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Humble Bundle Full of Books

Hum­ble Bun­dle: A place of mad­ness, I tell ya’

Alright, for those who don’t know, Hum­ble Bun­dle does a pay-what-you-want kind of thing for assorted books and games. They bun­dle the stuff up and you get it for…well, what­ever you pay.

$1? Sure.

$100? Sure.

There are bonuses, of course, if you pay higher than the aver­age or higher than a cer­tain amount (like $15), but the bulk of the good­ies are yours at any price.

Check out what they are offer­ing here:

$123 worth of DRM free books in three for­mats: EPUB, Mobi, and PDF, all from Sub­ter­ranean Press. Har­lan Elli­son, Joe R. Lans­dale, John Scalzi — a whole hella lot of good authors in 22 books (if you pay at least $15).

Some of the meta-data is a bit wonky on one or two of the books (poor Robert MaCam­mon is “First­name Last­name” in his offer­ing, I Travel by Night) but it is a small price to pay for so many books at such an afford­able cost. Not to men­tion, a quick meta­data update via Cal­i­bre (you do use Cal­i­bre for your DRM free book col­lec­tion, right? Right? *judg­ing*) will fix that right up.

Check it out as it ends in six days.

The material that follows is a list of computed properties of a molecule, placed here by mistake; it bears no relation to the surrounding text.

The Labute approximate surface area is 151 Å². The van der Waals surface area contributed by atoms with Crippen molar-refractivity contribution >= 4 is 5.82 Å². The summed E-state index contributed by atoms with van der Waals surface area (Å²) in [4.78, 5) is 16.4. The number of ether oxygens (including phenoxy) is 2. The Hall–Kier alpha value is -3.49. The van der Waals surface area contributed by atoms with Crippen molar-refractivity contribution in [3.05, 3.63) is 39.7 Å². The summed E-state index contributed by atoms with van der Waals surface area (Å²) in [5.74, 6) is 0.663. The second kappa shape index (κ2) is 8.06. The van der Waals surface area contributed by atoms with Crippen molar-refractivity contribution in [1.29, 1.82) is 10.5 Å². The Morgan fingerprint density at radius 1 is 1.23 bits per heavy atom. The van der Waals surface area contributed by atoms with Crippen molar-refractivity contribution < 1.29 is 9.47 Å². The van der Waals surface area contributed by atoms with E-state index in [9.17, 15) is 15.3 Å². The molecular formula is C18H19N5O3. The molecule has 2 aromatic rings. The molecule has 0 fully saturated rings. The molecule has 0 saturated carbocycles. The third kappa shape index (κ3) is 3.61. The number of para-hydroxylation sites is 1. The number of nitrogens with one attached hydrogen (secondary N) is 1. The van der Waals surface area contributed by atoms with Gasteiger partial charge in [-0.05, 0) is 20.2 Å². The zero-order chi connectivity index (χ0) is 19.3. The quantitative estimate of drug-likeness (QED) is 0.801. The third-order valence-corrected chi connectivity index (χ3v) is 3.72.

New Post has been published on K. L. Neidecker: The Blaagh

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Insane Writing Falsities 1: Asking Permission


I spend some time float­ing about this here inter­webz, inter­act­ing, read­ing, email­ing, dig­i­tally stalk­ing peo­ple who won­der to them­selves, “who the holy hell is this guy, and why does he keep tweet­ing me?”

As a writer, it should come as no sur­prise to you that a lot of my net time involves writ­ing and writ­ers. We word nerds are like that, all clicky and strange. Some of these folks I fol­lowed because of an inter­est­ing post, or a book they wrote, or because they often col­lect links together in some mas­sive orgy of click­able knowledge.

Some­thing they did intrigued me, enter­tained me, or made me think.

And, of course, quite a few of these are advice blogs, usu­ally on Tum­blr, which answer ques­tions and dis­pense, well, advice on the writ­ing process.

Advice is good. Advice is help­ful. We all need advice. And, for the most part, you can find some pretty inter­est­ing things on these advice blogs, like links to how lan­guages formed or what some sub-culture in a dis­tant land does or did or will do. Lit­tle nuggets of brain-feed abound in these places, lit­tle trig­gers that just might get a new story idea brew­ing in your head.

But there is an insane thing I see on many of these blogs: ques­tions of such an inane sort, usu­ally answered with such grav­i­tas it makes my head spin.

Things like:

My pro­tag­o­nist and antag­o­nist are sim­i­lar. How do I make them different?

Can I (insert action here) in a (insert genre here)?

What are the rules for (insert trope here), and can I make up my own?

Here it is, folks, in a nut­shell. If you write, then you are a writer. Maybe not a good one. Maybe not an expe­ri­enced one. But for fuck’s sake, you are a writer.

Repeat after me: I am a writer and I don’t need per­mis­sion to write what­ever I want how­ever I want.

Really, folks, don’t ask ques­tions like these. Don’t ask the inter­net if you can make stuff up in your own book.